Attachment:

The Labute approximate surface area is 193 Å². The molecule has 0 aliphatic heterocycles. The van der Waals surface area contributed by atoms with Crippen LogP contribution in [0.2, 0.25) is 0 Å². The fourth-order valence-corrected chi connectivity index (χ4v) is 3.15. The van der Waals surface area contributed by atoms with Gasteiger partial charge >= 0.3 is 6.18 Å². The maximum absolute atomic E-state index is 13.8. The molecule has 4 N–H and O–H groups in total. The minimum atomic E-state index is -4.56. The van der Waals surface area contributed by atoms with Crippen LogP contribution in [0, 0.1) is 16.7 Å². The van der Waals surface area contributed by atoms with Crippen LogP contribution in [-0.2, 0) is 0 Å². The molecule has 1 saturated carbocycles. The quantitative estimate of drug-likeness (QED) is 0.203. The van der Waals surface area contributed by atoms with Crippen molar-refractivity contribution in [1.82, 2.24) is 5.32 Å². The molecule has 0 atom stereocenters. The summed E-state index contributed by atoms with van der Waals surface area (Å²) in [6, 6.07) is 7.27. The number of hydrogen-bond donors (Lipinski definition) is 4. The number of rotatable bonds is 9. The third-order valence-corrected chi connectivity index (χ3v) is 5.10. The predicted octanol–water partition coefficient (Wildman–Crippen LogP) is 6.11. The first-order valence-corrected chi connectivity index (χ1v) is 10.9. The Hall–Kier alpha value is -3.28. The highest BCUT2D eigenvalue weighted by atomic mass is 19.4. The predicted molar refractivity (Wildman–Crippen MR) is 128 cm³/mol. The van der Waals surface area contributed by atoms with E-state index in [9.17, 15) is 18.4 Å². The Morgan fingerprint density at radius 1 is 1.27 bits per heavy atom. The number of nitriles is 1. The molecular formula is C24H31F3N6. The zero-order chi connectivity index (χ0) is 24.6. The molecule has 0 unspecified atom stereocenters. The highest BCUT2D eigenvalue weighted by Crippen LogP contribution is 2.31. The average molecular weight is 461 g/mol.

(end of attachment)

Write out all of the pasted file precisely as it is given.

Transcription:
The Labute approximate surface area is 193 Å². The molecule has 0 aliphatic heterocycles. The van der Waals surface area contributed by atoms with Crippen LogP contribution in [0.2, 0.25) is 0 Å². The fourth-order valence-corrected chi connectivity index (χ4v) is 3.15. The van der Waals surface area contributed by atoms with Gasteiger partial charge >= 0.3 is 6.18 Å². The maximum absolute atomic E-state index is 13.8. The molecule has 4 N–H and O–H groups in total. The minimum atomic E-state index is -4.56. The van der Waals surface area contributed by atoms with Crippen LogP contribution in [0, 0.1) is 16.7 Å². The van der Waals surface area contributed by atoms with Crippen LogP contribution in [-0.2, 0) is 0 Å². The molecule has 1 saturated carbocycles. The quantitative estimate of drug-likeness (QED) is 0.203. The van der Waals surface area contributed by atoms with Crippen molar-refractivity contribution in [1.82, 2.24) is 5.32 Å². The molecule has 0 atom stereocenters. The summed E-state index contributed by atoms with van der Waals surface area (Å²) in [6, 6.07) is 7.27. The number of hydrogen-bond donors (Lipinski definition) is 4. The number of rotatable bonds is 9. The third-order valence-corrected chi connectivity index (χ3v) is 5.10. The predicted octanol–water partition coefficient (Wildman–Crippen LogP) is 6.11. The first-order valence-corrected chi connectivity index (χ1v) is 10.9. The Hall–Kier alpha value is -3.28. The highest BCUT2D eigenvalue weighted by atomic mass is 19.4. The predicted molar refractivity (Wildman–Crippen MR) is 128 cm³/mol. The van der Waals surface area contributed by atoms with E-state index in [9.17, 15) is 18.4 Å². The Morgan fingerprint density at radius 1 is 1.27 bits per heavy atom. The number of nitriles is 1. The molecular formula is C24H31F3N6. The zero-order chi connectivity index (χ0) is 24.6. The molecule has 0 unspecified atom stereocenters. The highest BCUT2D eigenvalue weighted by Crippen LogP contribution is 2.31. The average molecular weight is 461 g/mol.